Russia’s invasion of Ukraine underscores what should now be a universally held truth: President Vladimir Putin views the expansion of democracy as a threat to his grip on power and key to the advancement of U.S. and allied influence in Russia’s periphery and around the world. Chinese leader Xi Jinping shares this concern, and the lengthy joint statement issued by both leaders after their meeting last month strongly reflected it.
But what is evident to Putin and Xi is increasingly challenged in Washington. Centers within a handful of think tanks and universities have emerged to advance a “less activist” U.S. foreign policy approach. They claim the mantle of “realist” international relations theory to argue, among other things, that the United States should forego spreading liberal democracy overseas because it is not in the United States’ vital interest to do so.
Pursuing a realist foreign policy and promoting democracy are not mutually exclusive goals but, instead, are reinforcing and responsive to today’s threat landscape. As we are currently observing in Ukraine, the Kremlin and Chinese Communist Party (CCP), the United States’ two main adversaries, act to protect themselves and expand their power by employing the traditional tools of military power. Increasingly, however, Xi and Putin advance their interests by using hybrid tactics to undermine democracy in ways that make the world less hospitable for U.S. security interests and accessible to American companies.
Military deployments and economic sanctions are necessary but insufficient to address these challenges. Neither tool helps gird target countries, whether established or fledgling democracies, against authoritarian efforts to destabilize political systems or make them more favorable toward Beijing or Moscow. These malign tactics range from information operations to strategic corruption to election interference.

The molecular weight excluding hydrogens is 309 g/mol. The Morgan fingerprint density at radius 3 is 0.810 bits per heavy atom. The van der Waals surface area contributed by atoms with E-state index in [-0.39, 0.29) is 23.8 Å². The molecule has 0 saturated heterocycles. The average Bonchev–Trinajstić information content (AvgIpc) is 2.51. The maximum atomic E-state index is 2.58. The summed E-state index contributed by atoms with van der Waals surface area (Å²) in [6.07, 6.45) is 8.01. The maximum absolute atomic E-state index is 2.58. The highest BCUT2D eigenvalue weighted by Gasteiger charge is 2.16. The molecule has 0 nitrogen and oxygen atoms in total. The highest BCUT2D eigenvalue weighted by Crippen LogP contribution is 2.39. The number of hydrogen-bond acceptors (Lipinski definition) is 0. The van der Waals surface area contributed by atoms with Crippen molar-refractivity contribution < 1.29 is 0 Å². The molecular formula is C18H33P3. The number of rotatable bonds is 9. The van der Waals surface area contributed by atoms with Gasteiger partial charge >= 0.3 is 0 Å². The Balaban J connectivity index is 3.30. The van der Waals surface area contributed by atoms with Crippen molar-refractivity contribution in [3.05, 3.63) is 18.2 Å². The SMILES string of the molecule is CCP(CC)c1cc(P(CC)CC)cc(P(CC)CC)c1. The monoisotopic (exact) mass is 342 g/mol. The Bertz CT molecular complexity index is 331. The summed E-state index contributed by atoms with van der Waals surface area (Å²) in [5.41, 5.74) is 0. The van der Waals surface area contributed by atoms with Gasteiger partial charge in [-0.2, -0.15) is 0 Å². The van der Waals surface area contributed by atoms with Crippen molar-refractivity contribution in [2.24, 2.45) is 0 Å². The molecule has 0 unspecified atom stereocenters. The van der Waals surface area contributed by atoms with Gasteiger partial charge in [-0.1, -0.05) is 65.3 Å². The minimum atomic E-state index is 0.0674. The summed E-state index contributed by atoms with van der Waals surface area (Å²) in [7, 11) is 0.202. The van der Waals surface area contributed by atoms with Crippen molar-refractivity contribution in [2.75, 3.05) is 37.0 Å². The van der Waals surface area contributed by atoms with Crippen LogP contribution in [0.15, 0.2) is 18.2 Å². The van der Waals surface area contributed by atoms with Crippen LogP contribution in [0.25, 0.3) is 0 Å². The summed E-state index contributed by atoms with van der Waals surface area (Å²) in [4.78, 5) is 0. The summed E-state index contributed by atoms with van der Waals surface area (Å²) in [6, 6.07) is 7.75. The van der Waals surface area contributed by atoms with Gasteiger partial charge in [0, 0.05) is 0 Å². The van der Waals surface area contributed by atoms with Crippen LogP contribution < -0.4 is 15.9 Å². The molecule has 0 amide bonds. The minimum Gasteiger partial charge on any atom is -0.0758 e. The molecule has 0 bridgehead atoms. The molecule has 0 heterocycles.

The U.S. approach to this challenge should not involve military intervention to supplant regimes vulnerable to or already influenced by the Chinese and Russians. For many critics, the notion of democracy promotion calls to mind the failed American-led intervention in Iraq and attempted “nation-building” to transform that country into a liberal democracy.
Instead, we define democracy support or “promotion” as assistance the United States provides to protect and strengthen democratic governance abroad. In practice, this might involve using foreign assistance to help citizens or governments strengthen their democratic ecosystems against malign influence of external authoritarians. It could also include diplomatic engagement that champions local democracy advocates or holds despotic regimes accountable for their actions. This suite of tools is critical to any successful, realist approach to securing U.S. interests abroad, given the tactics employed by our adversaries.
A New Threat Landscape: U.S. Tools Fit to Purpose?
The CCP and Kremlin each use traditional military and economic statecraft tools to advance their interests globally and maintain their grip on power. China has increased naval deployments in the Indo-Pacific to expand and safeguard its perceived sphere of influence. Going further, the Kremlin has invaded Ukraine with the goal of replacing the democratically-elected government with a puppet regime.
These tools are familiar and reminiscent of the Cold War. But today, Beijing and Moscow are also using a suite of less overt “hybrid” tactics, operating inside countries around the world to imperil vital U.S. and allied interests.
China is exploiting and exacerbating governance gaps in vulnerable countries, using corruption and the lack of transparency to conclude deals that undermine political accountability. Russia is similarly using strategic corruption to prop up and co-opt its allies within countries and undermine democratic actors with ties to the United States and European Union. Both Moscow and Beijing subvert democratic political processes, interfering in elections and providing direct political and financial support to friendly autocrats.
Russia and China are also corroding information integrity and the very notion of objective truth, which is fundamental to stability and democracy. The Kremlin routinely spreads disinformation, sows confusion, and exploits divisions to polarize public debates, and China is increasingly adopting Russian techniques. The countries are coordinating on global messaging and information manipulation across mutual platforms, denigrating democracy, and advocating for authoritarian solutions. These tactics directly undermine U.S. interests by destabilizing longstanding partners and the alliance structure the United States relies on to ensure its influence abroad.
China and Russia are also inspiring the adoption of digital authoritarianism, sharing with aspiring autocrats the technology, normative and legislative frameworks, and training to monitor their citizens as well as muzzle independent media and civil society.